David J. Thompson

As I Open My Eyes

The monsoon season persists,
by far and away the longest 
and worst one any of us has ever seen
The roads are nothing but mud,
the only bridge swept away 
in the flooding weeks ago. 
Supplies are dangerously low,
our children are loud and hungry.

We need desperately to harvest
the wild yams that grow abundantly
along the river in the valley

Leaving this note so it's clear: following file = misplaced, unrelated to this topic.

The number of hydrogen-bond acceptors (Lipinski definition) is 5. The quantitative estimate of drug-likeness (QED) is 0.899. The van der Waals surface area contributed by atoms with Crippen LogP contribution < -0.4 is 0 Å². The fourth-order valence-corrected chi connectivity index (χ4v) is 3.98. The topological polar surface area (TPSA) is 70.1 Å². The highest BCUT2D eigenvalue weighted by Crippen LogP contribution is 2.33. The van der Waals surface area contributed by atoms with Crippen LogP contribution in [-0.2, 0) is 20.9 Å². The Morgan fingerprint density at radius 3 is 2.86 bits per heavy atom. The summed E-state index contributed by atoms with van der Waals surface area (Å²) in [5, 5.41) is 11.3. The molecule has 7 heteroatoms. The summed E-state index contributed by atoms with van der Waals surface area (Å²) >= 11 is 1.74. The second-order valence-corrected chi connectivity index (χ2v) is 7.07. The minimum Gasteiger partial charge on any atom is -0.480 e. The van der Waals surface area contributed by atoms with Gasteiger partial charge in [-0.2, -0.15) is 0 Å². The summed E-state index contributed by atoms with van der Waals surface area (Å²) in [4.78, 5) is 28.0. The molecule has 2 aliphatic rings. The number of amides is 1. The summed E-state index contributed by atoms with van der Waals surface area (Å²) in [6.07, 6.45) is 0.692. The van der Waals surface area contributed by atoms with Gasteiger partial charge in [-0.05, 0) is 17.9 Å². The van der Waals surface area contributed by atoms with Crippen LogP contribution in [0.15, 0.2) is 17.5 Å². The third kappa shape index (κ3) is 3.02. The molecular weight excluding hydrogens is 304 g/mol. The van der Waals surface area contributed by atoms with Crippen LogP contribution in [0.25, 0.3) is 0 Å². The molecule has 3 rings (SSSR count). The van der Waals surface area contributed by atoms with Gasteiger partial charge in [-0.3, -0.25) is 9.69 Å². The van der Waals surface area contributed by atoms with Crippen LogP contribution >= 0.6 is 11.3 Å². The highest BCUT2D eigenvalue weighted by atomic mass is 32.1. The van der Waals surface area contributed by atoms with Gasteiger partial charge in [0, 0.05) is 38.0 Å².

below us, but there are rumors
of rebel snipers, all crack shots, 
all along the treeline. In the morning, 
we’ll draw straws to see who goes, 
so I’m praying I won’t be left 
holding the short one, then handed 
a hoe and a burlap sack.

I pray until my sore knees remind me
I’ve been doing this crap every night 
for months to get this god damn rain
to stop, and now still can’t remember
the last time I even glimpsed the sun.
As I open my eyes and get back on my feet,
I can’t help but wonder if it’s true
that you never ever hear that final shot 
that drops you dead.

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